Here's a double-barrel offering which combines a more-or-less "regular" problem with a quickie. Let's start here, in a position that looks very bad for the White team.
You can check this out any way you like and see that it's a White loss; the best try seems to be 25-22 after which play would probably go something like this:
25-22 14-18 22-17 18-22 17-14 15-19 14-9 16-20 9-5 23-18 21-17 18-15 Black Wins.
But instead suppose White tries 28-24, giving this position:
Can you find a Black win here? There is a move that looks like an instant win, yet, surprisingly enough, allows for a quick White draw. But that's the subject of the 'speed' portion of our problem.
First find the Black win above (there are two possible answers), and then click below to launch the speed problem and start our timer, which monitors your speed as carefully as the radar device depicted above. Click on Read More for the answers and a little about the problem's background.
We won't impose a time limit for this one; after all, we don't want you to get a speeding ticket.
Speed Problem (fairly easy)
If Black isn't too greedy and avoids falling into the 16-20 draw trap (as in the speed problem, see below), the following play illustrates a straightforward Black win:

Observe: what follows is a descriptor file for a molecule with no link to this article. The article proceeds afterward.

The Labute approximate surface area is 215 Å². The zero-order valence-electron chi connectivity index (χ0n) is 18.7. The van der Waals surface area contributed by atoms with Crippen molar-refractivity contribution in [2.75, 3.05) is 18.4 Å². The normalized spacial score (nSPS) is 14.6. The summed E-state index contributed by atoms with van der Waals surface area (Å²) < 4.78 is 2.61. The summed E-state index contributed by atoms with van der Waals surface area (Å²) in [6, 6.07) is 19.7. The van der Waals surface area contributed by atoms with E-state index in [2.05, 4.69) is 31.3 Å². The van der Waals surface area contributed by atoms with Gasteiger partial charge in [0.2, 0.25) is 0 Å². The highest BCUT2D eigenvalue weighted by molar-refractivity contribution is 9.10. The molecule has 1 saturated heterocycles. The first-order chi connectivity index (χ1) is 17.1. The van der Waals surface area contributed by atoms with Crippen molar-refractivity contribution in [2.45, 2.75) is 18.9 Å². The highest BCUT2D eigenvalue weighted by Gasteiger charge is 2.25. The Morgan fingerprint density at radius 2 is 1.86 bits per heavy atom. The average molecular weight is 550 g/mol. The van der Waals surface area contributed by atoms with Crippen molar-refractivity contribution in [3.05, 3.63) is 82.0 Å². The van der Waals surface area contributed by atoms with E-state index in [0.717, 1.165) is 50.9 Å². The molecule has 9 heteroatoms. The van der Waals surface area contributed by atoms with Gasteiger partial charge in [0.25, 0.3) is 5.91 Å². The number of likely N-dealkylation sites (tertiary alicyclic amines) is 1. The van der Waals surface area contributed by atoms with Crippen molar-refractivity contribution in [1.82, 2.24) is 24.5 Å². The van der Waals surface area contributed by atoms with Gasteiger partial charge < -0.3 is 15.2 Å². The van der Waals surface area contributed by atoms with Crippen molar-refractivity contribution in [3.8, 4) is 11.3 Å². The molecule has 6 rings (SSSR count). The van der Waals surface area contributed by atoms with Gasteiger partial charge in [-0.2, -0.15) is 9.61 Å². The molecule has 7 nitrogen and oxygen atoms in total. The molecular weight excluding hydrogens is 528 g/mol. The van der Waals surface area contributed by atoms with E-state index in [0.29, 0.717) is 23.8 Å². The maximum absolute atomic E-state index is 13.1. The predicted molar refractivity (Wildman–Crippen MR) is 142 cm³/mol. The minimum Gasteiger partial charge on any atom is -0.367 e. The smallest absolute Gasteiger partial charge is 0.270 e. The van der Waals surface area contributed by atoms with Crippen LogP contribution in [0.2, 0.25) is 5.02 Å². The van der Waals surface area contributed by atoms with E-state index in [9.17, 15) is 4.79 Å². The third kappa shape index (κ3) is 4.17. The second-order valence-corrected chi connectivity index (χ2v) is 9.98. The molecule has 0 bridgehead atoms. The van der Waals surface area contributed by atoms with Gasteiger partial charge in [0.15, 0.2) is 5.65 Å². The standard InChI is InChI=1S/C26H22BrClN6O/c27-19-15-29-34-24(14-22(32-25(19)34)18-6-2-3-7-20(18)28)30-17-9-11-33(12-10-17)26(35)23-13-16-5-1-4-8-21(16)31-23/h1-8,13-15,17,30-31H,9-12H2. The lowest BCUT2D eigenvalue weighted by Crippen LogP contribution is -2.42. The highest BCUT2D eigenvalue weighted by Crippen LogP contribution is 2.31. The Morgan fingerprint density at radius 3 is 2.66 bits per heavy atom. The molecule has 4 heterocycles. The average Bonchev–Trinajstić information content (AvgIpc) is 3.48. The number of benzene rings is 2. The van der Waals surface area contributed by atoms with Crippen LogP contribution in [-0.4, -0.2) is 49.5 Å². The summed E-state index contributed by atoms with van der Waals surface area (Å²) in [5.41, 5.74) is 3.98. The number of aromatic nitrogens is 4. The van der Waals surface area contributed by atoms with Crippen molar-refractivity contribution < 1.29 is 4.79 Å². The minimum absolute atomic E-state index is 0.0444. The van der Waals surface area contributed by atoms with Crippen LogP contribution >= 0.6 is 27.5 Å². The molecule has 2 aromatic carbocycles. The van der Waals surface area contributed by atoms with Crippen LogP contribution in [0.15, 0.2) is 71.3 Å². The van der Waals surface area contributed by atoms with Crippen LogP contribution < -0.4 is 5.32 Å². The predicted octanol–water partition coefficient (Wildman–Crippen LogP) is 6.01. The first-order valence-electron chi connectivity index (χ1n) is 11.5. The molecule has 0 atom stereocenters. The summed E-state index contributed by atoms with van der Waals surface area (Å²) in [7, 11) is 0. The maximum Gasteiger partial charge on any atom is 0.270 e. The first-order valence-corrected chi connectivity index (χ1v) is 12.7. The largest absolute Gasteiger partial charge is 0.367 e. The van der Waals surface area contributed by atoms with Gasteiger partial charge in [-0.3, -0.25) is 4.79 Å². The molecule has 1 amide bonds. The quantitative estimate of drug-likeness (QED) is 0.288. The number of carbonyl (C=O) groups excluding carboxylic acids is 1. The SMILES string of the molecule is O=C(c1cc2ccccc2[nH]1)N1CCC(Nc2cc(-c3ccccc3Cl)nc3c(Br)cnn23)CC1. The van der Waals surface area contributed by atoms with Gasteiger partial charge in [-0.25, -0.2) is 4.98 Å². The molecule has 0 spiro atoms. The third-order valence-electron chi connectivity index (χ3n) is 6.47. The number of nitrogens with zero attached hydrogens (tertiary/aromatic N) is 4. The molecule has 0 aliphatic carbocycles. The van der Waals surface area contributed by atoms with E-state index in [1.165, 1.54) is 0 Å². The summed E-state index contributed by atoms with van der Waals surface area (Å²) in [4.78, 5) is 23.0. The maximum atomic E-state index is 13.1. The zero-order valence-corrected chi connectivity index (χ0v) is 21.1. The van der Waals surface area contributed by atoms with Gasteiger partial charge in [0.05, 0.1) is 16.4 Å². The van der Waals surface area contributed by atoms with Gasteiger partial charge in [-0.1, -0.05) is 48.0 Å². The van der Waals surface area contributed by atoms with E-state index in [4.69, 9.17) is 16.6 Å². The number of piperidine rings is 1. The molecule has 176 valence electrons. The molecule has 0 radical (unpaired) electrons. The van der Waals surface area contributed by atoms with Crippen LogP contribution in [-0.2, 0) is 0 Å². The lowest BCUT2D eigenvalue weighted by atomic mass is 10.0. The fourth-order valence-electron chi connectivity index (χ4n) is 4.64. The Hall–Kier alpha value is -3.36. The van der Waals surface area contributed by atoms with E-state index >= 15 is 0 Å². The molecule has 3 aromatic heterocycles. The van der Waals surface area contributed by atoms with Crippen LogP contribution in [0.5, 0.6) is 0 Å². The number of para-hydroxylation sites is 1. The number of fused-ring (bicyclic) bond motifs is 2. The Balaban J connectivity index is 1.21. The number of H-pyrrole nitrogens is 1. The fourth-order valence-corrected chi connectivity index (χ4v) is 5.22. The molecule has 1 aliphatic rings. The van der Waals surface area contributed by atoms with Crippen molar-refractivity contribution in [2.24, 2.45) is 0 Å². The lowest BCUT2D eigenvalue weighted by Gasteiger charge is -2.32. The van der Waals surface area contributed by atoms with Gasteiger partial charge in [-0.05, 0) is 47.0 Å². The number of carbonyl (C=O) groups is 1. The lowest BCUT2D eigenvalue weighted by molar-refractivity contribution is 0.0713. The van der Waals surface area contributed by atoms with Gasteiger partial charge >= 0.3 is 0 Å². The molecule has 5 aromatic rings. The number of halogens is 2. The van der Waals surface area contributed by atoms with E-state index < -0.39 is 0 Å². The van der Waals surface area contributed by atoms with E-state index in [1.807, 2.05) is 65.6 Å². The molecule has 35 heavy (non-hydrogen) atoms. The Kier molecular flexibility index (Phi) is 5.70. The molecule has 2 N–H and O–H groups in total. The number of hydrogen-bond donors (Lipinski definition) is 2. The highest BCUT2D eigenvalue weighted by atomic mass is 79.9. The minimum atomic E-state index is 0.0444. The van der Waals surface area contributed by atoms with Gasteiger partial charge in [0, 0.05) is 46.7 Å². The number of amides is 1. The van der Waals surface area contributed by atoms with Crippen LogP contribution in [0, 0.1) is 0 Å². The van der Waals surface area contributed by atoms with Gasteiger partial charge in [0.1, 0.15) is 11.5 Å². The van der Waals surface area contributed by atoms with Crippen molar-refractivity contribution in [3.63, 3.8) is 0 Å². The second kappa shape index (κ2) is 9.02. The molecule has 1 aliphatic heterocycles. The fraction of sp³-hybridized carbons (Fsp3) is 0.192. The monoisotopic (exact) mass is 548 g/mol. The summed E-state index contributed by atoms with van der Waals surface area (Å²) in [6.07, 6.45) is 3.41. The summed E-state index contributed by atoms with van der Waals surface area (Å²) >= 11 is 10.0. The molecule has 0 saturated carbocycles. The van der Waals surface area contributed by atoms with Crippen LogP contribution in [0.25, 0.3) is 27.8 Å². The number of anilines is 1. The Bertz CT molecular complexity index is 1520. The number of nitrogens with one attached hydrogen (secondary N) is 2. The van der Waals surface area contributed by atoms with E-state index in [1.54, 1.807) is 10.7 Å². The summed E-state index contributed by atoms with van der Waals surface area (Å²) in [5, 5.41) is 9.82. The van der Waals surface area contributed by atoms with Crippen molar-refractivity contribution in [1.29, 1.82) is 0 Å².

6-9 13-6 2-9 24-20 16-19 20-16 23-18 31-26 19-24 16-11 24-27 11-7 27-31 26-22 9-13 7-3 31-26 Black Wins.
Another way for Black to win is this:
14-18 24-20 16-19 21-17 19-24 17-14 15-19 25-21 18-22 14-9 23-18 21-17 18-15 9-5 15-10 29-25 22-29 17-14 10-17 13-9 6-13 20-16 Black Wins (according to KingsRow).
(Thanks to Brian Hinkle for sending this alternate solution, developed with the KingsRow computer engine.)
Though 16-20 looks like an immediate win of a piece for Black, the startling reply 21-17! nails down the draw for White after 14-30 31-26! 20-27 26-1 Drawn.
Perhaps Black didn't watch his speed and played too fast?
This problem originally appeared in a checker magazine in 1950, with the terms White to Play and Draw, based on Black playing 16-20 after White's initial 28-24, as per the speed problem. The error never seems to have been corrected in later editions of the magazine, and Black's winning 6-9 or 14-18, as per the regular problem, was apparently overlooked.